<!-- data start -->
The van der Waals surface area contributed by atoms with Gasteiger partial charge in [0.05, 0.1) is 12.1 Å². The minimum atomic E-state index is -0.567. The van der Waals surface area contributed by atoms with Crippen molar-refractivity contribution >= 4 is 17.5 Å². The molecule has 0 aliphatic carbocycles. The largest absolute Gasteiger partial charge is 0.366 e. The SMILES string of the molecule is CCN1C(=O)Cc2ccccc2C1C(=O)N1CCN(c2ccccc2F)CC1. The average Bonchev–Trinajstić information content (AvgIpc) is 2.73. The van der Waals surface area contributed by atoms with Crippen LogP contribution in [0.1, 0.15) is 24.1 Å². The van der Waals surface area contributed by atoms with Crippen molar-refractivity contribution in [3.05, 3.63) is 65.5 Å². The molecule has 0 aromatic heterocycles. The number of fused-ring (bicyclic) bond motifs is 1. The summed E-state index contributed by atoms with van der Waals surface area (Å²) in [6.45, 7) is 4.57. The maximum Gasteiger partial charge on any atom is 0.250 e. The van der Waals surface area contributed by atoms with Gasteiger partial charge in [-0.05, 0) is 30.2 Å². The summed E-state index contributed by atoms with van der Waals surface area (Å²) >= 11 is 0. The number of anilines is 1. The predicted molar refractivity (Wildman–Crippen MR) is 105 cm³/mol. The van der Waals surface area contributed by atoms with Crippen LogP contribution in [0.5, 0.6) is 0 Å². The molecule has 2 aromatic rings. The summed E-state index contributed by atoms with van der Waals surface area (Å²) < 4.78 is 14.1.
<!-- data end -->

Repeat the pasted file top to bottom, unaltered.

The van der Waals surface area contributed by atoms with Gasteiger partial charge in [0.05, 0.1) is 12.1 Å². The minimum atomic E-state index is -0.567. The van der Waals surface area contributed by atoms with Crippen molar-refractivity contribution >= 4 is 17.5 Å². The molecule has 0 aliphatic carbocycles. The largest absolute Gasteiger partial charge is 0.366 e. The SMILES string of the molecule is CCN1C(=O)Cc2ccccc2C1C(=O)N1CCN(c2ccccc2F)CC1. The average Bonchev–Trinajstić information content (AvgIpc) is 2.73. The van der Waals surface area contributed by atoms with Crippen LogP contribution in [0.1, 0.15) is 24.1 Å². The van der Waals surface area contributed by atoms with Crippen molar-refractivity contribution in [3.05, 3.63) is 65.5 Å². The molecule has 0 aromatic heterocycles. The number of fused-ring (bicyclic) bond motifs is 1. The summed E-state index contributed by atoms with van der Waals surface area (Å²) in [6.45, 7) is 4.57. The maximum Gasteiger partial charge on any atom is 0.250 e. The van der Waals surface area contributed by atoms with Gasteiger partial charge in [-0.05, 0) is 30.2 Å². The summed E-state index contributed by atoms with van der Waals surface area (Å²) >= 11 is 0. The number of anilines is 1. The predicted molar refractivity (Wildman–Crippen MR) is 105 cm³/mol. The van der Waals surface area contributed by atoms with Crippen LogP contribution in [0.5, 0.6) is 0 Å². The molecule has 2 aromatic rings. The summed E-state index contributed by atoms with van der Waals surface area (Å²) < 4.78 is 14.1.